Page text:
Inside D.C. entertainment

Washington Post newsroom bans Stewart, Colbert rally participation

October 14, 2010 - 01:51 PM
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NPR isn't alone in banning its newsroom employees from participating in the Jon Stewart and Stephen Colbert rallies later this month. According to The Upshot's Michael Calderone, the Washington Post, New York Times, ABC, and NBC News all have similar policies. At issue is whether the "Rally to Restore Sanity" and "March to Keep Fear Alive" are mere entertainment or political as well. Dana Davis Rehm, NPR's senior vice president, says it's "ambiguous," adding, "But their rallies will be perceived as political by many, whatever we think." The Post agrees, if this memo sent to news staffers is any indication:

Events, like those organized by Glenn Beck or involving Jon Stewart and Steven [sic] Colbert, are political, and therefore Post newsroom employees may not participate. By participate, we mean that Post newsroom employees cannot in any way put themselves in a position that could be construed as supporting (or opposing) that cause. That means no T-shirts, buttons, marching, chanting, etc. This guideline does not prohibit Post newsroom employees from observing—that is, watching and listening from the sidelines. The important thing is that it should be evident to anyone that you are observing, as journalists do, not participating, whether you are covering the event or not.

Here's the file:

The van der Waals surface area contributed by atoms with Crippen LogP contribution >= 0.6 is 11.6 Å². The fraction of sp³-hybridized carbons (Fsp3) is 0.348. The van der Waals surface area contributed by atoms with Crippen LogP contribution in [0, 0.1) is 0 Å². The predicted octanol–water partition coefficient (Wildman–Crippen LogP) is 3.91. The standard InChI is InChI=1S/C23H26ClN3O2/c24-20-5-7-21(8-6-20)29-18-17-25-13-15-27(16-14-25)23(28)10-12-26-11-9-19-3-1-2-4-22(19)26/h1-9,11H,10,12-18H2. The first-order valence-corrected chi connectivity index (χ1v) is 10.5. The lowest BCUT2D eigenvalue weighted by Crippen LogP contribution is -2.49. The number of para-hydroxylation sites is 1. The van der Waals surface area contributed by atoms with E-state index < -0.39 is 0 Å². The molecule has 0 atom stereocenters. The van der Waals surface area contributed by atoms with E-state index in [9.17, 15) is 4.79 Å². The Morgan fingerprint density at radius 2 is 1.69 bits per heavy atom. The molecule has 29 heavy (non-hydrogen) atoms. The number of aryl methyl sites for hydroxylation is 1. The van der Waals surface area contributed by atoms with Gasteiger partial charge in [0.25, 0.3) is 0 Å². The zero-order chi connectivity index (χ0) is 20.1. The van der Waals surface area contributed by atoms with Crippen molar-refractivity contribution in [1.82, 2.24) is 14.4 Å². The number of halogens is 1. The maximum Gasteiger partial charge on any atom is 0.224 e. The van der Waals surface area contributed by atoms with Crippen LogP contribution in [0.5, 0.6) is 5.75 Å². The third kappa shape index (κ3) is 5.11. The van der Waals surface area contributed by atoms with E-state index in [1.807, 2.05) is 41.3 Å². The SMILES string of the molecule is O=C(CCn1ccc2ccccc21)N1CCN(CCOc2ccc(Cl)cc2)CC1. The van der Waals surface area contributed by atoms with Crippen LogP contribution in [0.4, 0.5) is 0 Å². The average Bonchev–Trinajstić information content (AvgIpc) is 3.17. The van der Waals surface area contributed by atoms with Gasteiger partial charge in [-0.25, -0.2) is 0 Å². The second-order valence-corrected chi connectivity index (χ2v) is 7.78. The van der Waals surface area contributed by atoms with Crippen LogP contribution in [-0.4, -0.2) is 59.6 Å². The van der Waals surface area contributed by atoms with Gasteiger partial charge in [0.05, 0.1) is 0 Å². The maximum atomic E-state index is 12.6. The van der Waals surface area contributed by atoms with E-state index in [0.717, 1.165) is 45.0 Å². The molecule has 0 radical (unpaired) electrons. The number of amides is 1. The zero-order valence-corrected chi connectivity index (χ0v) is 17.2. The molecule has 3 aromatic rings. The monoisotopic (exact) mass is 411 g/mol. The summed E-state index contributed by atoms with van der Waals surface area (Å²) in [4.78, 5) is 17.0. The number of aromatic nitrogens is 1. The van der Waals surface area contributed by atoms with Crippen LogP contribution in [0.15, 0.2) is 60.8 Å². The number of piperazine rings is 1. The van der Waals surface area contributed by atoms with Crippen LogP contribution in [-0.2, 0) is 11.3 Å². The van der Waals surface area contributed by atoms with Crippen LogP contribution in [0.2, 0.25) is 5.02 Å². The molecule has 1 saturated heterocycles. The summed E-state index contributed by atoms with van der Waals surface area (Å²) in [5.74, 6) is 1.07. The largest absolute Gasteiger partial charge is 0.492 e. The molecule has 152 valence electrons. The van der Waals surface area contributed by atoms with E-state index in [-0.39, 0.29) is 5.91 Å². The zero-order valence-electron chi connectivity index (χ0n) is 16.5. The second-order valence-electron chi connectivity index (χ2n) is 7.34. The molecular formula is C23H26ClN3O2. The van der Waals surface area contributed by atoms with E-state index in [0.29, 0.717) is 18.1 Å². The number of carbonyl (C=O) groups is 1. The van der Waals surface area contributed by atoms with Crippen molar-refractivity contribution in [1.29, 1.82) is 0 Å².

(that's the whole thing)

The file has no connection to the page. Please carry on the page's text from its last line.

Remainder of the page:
One major media organization is conspicuously missing from the article: Fox News. Perhaps it's assumed that Fox reporters wouldn't willingly spend their Halloween weekend with Stewart and Colbert? In any case, some of them will have no choice, as the channel has announced it will cover the rallies; MSNBC remains undecided.

Related news:

• Stephanie Foo, a producer of NPR show Snap Judgment, tweeted, "If 'We are all NPR' then I am probably NPR's armpit. No Jon Stewart rally for me!" (All she needs is a fake mustache.)

• In a Bloomberg poll, 19 percent of respondents had "very favorable" feelings about Stewart; 20 percent "mostly favorable"; 12 percent "mostly unfavorable"; 13 percent "very unfavorable"; 36 percent "not sure." Glenn Beck's numbers were worse, with 27 percent "very unfavorable."

• A writer for the Jerusalem Post wants Stewart to hold a rally in Israel.

• The Huffington Post has a large photo gallery of rally signs, including "Support Your Right to Arm Bears."

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